HOUSTON (Reuters) - Two weeks of violent protests in Venezuela have killed at least 13 people and raised doubts about what the unrest could mean for the oil industry, which accounts for 96 percent of the OPEC member nation’s hard currency income.
Rampant crime, a deteriorating economy with rocketing inflation and shortages of staple consumer goods are putting pressure on President Nicolas Maduro, who narrowly won an election last April.
Maduro has promised to extend the socialist “revolution” of his late mentor, Hugo Chavez, who put state oil company PDVSA in charge of the entire industry in the country with the world’s largest crude reserves. He also nationalized the assets of foreign firms and landed Venezuela in multiple international arbitration cases.
Not in the short term. Protests are concentrated in the country’s main cities, away from production centers such as the Orinoco belt, Lake Maracaibo and Monagas state in the east of the country.
Venezuela’s refineries, which have a joint capacity of 1.3 million barrels per day (bpd), were built for exporting products and are located on the Caribbean coast. That allows PDVSA easily load tankers in order to ship crude and products abroad.
Venezuela exports about 2.2 million bpd of oil. Its top export market is the United States. So far, PDVSA has been sending crude and products normally to its clients and actively selling fuels on the open market, according to traders.
Yes. The industry was shaken by a two-month strike in 2002-03 that was organized by the political opposition in a bid to push Chavez from power. That affected production, which fell to just 25,000 bpd from an average of 3 million bpd.
Refineries were halted by workers, hitting both exports and the domestic distribution of fuels such as gasoline, diesel and gas for cooking. The docks did not operate, forcing PDVSA to declare force majeure and making it hard for the government to import refined products.
In the weeks following the strike, a new PDVSA board of directors appointed by Chavez fired staff accused of taking part in the strike - about half of the company’s entire workforce.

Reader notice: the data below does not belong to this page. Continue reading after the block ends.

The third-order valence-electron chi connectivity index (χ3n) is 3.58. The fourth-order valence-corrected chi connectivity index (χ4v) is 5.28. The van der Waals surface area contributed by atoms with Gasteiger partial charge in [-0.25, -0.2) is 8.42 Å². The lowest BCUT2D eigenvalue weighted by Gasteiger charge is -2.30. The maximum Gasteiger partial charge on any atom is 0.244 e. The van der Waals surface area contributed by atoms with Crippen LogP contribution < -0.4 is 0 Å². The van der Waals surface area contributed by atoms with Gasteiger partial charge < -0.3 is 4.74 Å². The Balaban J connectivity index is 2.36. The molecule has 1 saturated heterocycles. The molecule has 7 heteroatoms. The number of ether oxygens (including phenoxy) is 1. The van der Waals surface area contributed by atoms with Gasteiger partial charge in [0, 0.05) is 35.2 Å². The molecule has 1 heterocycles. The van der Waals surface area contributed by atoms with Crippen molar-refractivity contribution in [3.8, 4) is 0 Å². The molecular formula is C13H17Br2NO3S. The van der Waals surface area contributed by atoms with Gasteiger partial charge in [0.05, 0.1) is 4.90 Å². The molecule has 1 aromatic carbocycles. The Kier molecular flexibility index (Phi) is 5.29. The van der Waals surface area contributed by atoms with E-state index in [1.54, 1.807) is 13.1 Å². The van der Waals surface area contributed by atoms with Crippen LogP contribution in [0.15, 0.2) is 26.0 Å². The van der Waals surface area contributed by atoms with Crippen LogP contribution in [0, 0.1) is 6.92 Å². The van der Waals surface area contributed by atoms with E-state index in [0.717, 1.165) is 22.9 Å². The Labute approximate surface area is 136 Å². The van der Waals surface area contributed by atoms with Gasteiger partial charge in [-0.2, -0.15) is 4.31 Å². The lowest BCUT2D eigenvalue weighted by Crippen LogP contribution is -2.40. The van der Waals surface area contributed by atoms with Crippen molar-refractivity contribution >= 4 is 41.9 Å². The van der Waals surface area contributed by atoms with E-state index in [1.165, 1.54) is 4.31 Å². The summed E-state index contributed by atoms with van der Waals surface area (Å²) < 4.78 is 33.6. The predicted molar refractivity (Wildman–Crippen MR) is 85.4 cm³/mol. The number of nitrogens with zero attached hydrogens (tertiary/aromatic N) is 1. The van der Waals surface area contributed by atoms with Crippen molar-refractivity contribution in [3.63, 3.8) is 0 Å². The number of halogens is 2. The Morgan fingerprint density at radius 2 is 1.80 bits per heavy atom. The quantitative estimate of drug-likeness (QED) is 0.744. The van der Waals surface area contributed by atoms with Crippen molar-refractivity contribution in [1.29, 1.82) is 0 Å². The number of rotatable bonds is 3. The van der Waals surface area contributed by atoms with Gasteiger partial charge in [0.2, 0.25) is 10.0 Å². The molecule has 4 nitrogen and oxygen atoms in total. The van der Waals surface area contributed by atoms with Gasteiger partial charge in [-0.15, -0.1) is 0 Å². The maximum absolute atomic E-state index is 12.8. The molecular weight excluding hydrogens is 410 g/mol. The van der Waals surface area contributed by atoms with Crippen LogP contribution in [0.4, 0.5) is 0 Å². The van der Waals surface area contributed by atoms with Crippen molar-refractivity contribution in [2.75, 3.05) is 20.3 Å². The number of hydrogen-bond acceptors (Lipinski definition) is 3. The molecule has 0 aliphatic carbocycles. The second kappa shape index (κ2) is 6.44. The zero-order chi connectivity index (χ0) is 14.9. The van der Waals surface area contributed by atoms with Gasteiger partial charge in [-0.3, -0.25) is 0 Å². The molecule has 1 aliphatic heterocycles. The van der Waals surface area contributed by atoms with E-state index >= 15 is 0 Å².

Yes. Petroleum Minister Rafael Ramirez said PDVSA has a “contingency plan” to reinforce security at all its facilities. In the past, these plans have included a military presence at refineries and in production zones. So far, protest leaders have not called for any marches at oil facilities.
Yes. During Chavez’s rule, the different oil unions merged into a single organization that is currently led by socialist, pro-government workers. Employees from refineries and other facilities have expressed support for Maduro’s government.
Venezuela is the largest South American oil exporter and while the U.S. market is its biggest client, it has diversified its customer base and sends more than 1 million bpd to Asia.
PDVSA has a branch in the United States, Citgo, with a refining network of 750,000 bpd. It receives mostly Venezuelan crude, but refineries from firms such as Valero Energy and Chevron also regularly run Venezuelan crudes.
In Asia, PDVSA uses oil to service more than $36 billion in loans from China to the Venezuelan government. A chunk of PDVSA’s exports is earmarked to pay the credits and if it were to encounter delays, it would fall past due on the debt.
Venezuela is also the main provider of oil to Cuba and more than a dozen Caribbean islands which receive some 200,000 bpd through agreements that include financing and barter.
Somewhat. Venezuela’s turmoil put upward pressure on crude prices last week, but the market is not expecting the petroleum facilities to be halted by protests.
COULD PROTESTS AFFECT VENEZUELA‘S DOMESTIC FUEL SUPPLY?
Yes. PDVSA uses tankers and pipelines to move some 700,000 bpd of fuels from its refineries to domestic outlets, but a portion of the distribution to gas stations is done using trucks which load in Venezuela’s central region.
Last week, delays of fuel deliveries to stations were reported by distributors, and Ramirez warned PDVSA could halt fuel deliveries to zones “under fascist siege” - before later appearing to walk back his comments.
No. Venezuela buys some 100,000 bpd of refining feedstock and finished fuels through shipments that are received at docks located along the coast near refineries.
Potentially. Venezuela imports some 150 million cubic feet per day of natural gas from Colombia and a big portion of that is used to generate electricity. Interruptions have affected the gasline before, but imports have not yet been affected by protests.
Reporting by Marianna Parraga; editing by Terry Wade and G Crosse